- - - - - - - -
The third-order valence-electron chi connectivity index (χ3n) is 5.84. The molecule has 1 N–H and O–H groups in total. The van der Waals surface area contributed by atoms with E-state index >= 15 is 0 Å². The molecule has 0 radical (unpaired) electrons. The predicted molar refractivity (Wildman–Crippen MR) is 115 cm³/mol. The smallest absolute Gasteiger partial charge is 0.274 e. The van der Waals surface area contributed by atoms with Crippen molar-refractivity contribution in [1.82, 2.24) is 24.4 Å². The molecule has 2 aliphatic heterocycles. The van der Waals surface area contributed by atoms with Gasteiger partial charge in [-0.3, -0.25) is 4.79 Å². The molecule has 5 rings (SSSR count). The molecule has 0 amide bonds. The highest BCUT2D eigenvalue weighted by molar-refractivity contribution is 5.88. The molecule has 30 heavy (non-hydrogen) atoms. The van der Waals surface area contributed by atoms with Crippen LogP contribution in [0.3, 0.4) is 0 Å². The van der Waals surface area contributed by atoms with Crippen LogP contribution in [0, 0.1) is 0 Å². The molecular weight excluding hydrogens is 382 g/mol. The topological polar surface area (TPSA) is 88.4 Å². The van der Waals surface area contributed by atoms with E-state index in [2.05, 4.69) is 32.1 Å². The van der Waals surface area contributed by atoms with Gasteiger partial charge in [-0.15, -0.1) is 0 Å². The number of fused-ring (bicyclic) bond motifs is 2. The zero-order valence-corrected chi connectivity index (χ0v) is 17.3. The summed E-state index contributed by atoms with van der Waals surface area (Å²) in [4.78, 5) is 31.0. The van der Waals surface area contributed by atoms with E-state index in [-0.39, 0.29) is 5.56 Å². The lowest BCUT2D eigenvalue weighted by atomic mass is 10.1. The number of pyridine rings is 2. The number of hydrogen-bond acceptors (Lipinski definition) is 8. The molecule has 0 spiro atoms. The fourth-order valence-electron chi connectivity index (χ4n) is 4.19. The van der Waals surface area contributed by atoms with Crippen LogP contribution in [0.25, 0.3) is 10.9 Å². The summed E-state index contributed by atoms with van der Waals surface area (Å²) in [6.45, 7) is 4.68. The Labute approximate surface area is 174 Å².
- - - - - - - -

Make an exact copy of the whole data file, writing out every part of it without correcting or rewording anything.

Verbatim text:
The third-order valence-electron chi connectivity index (χ3n) is 5.84. The molecule has 1 N–H and O–H groups in total. The van der Waals surface area contributed by atoms with E-state index >= 15 is 0 Å². The molecule has 0 radical (unpaired) electrons. The predicted molar refractivity (Wildman–Crippen MR) is 115 cm³/mol. The smallest absolute Gasteiger partial charge is 0.274 e. The van der Waals surface area contributed by atoms with Crippen molar-refractivity contribution in [1.82, 2.24) is 24.4 Å². The molecule has 2 aliphatic heterocycles. The van der Waals surface area contributed by atoms with Gasteiger partial charge in [-0.3, -0.25) is 4.79 Å². The molecule has 5 rings (SSSR count). The molecule has 0 amide bonds. The highest BCUT2D eigenvalue weighted by molar-refractivity contribution is 5.88. The molecule has 30 heavy (non-hydrogen) atoms. The van der Waals surface area contributed by atoms with Crippen LogP contribution in [0.3, 0.4) is 0 Å². The van der Waals surface area contributed by atoms with Crippen LogP contribution in [0, 0.1) is 0 Å². The molecular weight excluding hydrogens is 382 g/mol. The topological polar surface area (TPSA) is 88.4 Å². The van der Waals surface area contributed by atoms with E-state index in [2.05, 4.69) is 32.1 Å². The van der Waals surface area contributed by atoms with Gasteiger partial charge in [-0.15, -0.1) is 0 Å². The number of fused-ring (bicyclic) bond motifs is 2. The zero-order valence-corrected chi connectivity index (χ0v) is 17.3. The summed E-state index contributed by atoms with van der Waals surface area (Å²) in [4.78, 5) is 31.0. The van der Waals surface area contributed by atoms with E-state index in [-0.39, 0.29) is 5.56 Å². The lowest BCUT2D eigenvalue weighted by atomic mass is 10.1. The number of pyridine rings is 2. The number of hydrogen-bond acceptors (Lipinski definition) is 8. The molecule has 0 spiro atoms. The fourth-order valence-electron chi connectivity index (χ4n) is 4.19. The van der Waals surface area contributed by atoms with Crippen LogP contribution in [0.25, 0.3) is 10.9 Å². The summed E-state index contributed by atoms with van der Waals surface area (Å²) in [6.45, 7) is 4.68. The Labute approximate surface area is 174 Å².